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The terminal building opened in early , with its design heavily influenced by the tiered structure of the luxury ocean liners of the time. The terminal was awarded the Triennial Gold Medal of the Royal Hibernian Institute of Architects in and is today a listed building. The only international scheduled routes operated during this time were by Aer Lingus to Liverpool and for a period to Manchester 's Barton Aerodrome. The end of the war meant the beginning of a major expansion in services at the airport. Aer Lingus resumed its London service to Croydon in November Three new concrete runways were completed in , and in - after ten years in operation - the airport had welcomed a total of , passengers.

Throughout the s Dublin Airport expanded with virtually uninterrupted traffic growth. Runway extensions and terminal enhancements were carried out to deal with the influx of traffic and passengers. New airlines began serving the airport also. In , a new transatlantic service was started by Aer Lingus via Shannon Airport.

By the mid s, it was clear that the original terminal building was too small to cope with growing passenger numbers. A new North Terminal was opened in June Originally, the plan was that North Terminal would handle all US and European flights, but instead it became the arrivals terminal for all Dublin Airport passengers, while the original passenger terminal was used for departures.

During the s, the number of scheduled carriers continued to grow. To cope with larger aircraft in the late s new departure gate piers were added close to the old terminal to cope with larger aircraft. During , the airport handled 1,, passengers. The advent of wide-body aircraft posed opportunities and challenges for aviation. In , Aer Lingus took delivery of two new Boeing aircraft; the first one arrived in March and, shortly afterwards, performed a flyover above O'Connell Street in Dublin on Saint Patrick's Day ; a third Boeing was delivered later that decade.

In Aer Lingus opened its 'Aer Lingus Commuter' division [12] which took delivery of Shorts , Saab AB and Fokker turboprop aircraft to open regular daily domestic services to and from Ireland's smaller regional airports for the first time, as well as to serve existing routes to smaller regional airports in the United Kingdom. At various stages of its operations, flights were operated to several Irish regional airports to feed passengers into Aer Lingus's international network.

Aer Lingus Commuter has since been re-absorbed into the main company. The domestic routes, with the exception of Dublin-Shannon, were taken over by Aer Arann. Most of these routes have since been discontinued as the development of the motorway network in Ireland has resulted in significant reductions in travelling time by road. Aer Lingus has continued with the remaining Dublin—UK flights. During the s, major competition, especially on the Dublin—London routes, resulted in passenger numbers swelling to 5.

Dublin Airport continued to expand rapidly in the s. Pier A, which had been the first extension to the old terminal building, was significantly extended. A new Pier C, complete with air bridges , was built and as soon as this was completed, work commenced to extend it to double its capacity. The ground floor of the original terminal building was returned to passenger service after many years to provide additional departure gates.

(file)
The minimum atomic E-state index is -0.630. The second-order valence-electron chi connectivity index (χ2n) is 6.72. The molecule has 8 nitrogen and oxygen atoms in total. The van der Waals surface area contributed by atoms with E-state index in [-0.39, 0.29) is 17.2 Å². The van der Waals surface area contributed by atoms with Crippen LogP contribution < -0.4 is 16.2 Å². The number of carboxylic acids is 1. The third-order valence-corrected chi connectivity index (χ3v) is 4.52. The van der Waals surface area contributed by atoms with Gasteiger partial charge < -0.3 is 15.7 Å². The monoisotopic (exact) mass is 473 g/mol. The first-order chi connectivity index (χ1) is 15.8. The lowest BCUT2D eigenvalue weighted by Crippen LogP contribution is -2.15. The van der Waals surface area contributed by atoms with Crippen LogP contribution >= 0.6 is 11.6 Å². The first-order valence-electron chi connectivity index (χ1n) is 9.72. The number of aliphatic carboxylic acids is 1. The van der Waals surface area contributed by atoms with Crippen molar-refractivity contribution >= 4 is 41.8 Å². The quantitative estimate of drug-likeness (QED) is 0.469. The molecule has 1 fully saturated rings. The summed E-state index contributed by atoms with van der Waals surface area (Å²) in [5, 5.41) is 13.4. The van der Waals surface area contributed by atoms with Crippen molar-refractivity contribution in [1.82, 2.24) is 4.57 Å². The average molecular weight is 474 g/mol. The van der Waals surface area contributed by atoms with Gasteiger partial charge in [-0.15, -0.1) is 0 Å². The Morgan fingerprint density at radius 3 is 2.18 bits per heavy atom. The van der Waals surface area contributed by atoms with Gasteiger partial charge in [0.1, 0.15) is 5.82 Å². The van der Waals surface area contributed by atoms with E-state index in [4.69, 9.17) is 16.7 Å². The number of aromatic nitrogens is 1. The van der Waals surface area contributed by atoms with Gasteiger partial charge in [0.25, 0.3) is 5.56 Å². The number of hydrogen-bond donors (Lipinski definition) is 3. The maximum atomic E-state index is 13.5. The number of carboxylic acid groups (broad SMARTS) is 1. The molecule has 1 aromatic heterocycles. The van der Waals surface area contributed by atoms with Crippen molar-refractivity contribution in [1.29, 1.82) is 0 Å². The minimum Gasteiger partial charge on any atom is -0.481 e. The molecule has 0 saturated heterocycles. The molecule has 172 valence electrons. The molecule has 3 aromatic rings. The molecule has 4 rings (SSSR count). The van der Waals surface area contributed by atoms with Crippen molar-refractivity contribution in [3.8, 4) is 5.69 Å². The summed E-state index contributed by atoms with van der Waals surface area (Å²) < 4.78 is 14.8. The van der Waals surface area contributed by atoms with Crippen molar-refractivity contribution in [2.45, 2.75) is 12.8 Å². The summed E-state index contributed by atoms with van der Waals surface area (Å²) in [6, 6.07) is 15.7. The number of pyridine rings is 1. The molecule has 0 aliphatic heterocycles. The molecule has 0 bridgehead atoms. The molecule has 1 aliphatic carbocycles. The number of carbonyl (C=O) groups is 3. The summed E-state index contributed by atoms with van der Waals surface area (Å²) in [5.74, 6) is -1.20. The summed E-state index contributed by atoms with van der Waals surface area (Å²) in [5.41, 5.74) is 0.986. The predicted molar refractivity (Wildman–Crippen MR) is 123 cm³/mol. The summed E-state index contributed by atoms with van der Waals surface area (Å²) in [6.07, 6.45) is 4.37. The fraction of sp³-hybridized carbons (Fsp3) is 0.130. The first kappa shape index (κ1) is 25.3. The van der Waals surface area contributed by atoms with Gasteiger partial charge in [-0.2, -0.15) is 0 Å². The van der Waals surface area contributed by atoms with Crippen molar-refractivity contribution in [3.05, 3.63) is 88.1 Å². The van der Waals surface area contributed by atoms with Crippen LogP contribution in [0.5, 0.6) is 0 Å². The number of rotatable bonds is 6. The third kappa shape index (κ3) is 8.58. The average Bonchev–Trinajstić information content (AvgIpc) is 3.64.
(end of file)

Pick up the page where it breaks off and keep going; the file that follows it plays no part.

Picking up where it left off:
Pier D, completed in October , is a dedicated low-fares boarding area and provides 14 quick turn-around stands and departure gates; these are not served by air bridges. Shannon had once been a major transatlantic refuelling stop for pre-jet aircraft, and this agreement was designed to protect the interests of the Shannon region when modern jets no longer required a refuelling stop and Shannon saw a fall-off in traffic. Airlines still had to provide an equal number of flights either to or through Shannon as to Dublin.

A gradual further watering down of Shannon's so-called 'stopover' status came into effect in November when more direct flights to Dublin were allowed. The stopover requirement disappeared completely in It was expected that this would result in a huge increase in services between Dublin and the US and Aer Lingus has identified 16 destinations that it would like to serve directly from Dublin. With the success of Ireland's ' Celtic Tiger ' economy, Dublin Airport saw growth in the s and s. This demand was driven by an increased demand for business travel to and from the country, together with an increase in inward tourism and a surge in demand for foreign holidays and city breaks from the Irish.

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The demand from Ireland's migrant workers, principally those from Eastern Europe, has resulted in a large number of new routes opening to destinations in the European Union accession states. Ireland was one of only three European Union countries as well as the United Kingdom and Sweden to open its borders freely to workers from the ten accession states that joined the European Union in The airport saw significant declines in traffic in and , although since the airport has seen an increase in traffic.

During , this increase continued with passenger numbers growing by 1. During , passenger numbers at Dublin Airport were above the 20 million mark for the first time since with a 5. In addition, Emirates have operated a direct connection to Dubai since January In the mid twentieth century, the Irish government introduced a rule stating that all air traffic between Ireland and the United States must transit through Shannon Airport.


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Dublin Airport is one of only two airports in Europe with United States border preclearance services for US-bound passengers the other being Shannon Airport. It allows passengers to have their paperwork dealt with before departure saving time upon arrival in the United States. All assets and liabilities previously owned by Aer Rianta were transferred to Dublin Airport Authority. The Shannon Airport Authority and the Cork Airport Authority had separate boards of directors and were authorised under the Act to prepare business plans, which may have in time lead to their full separation from the Dublin Airport Authority.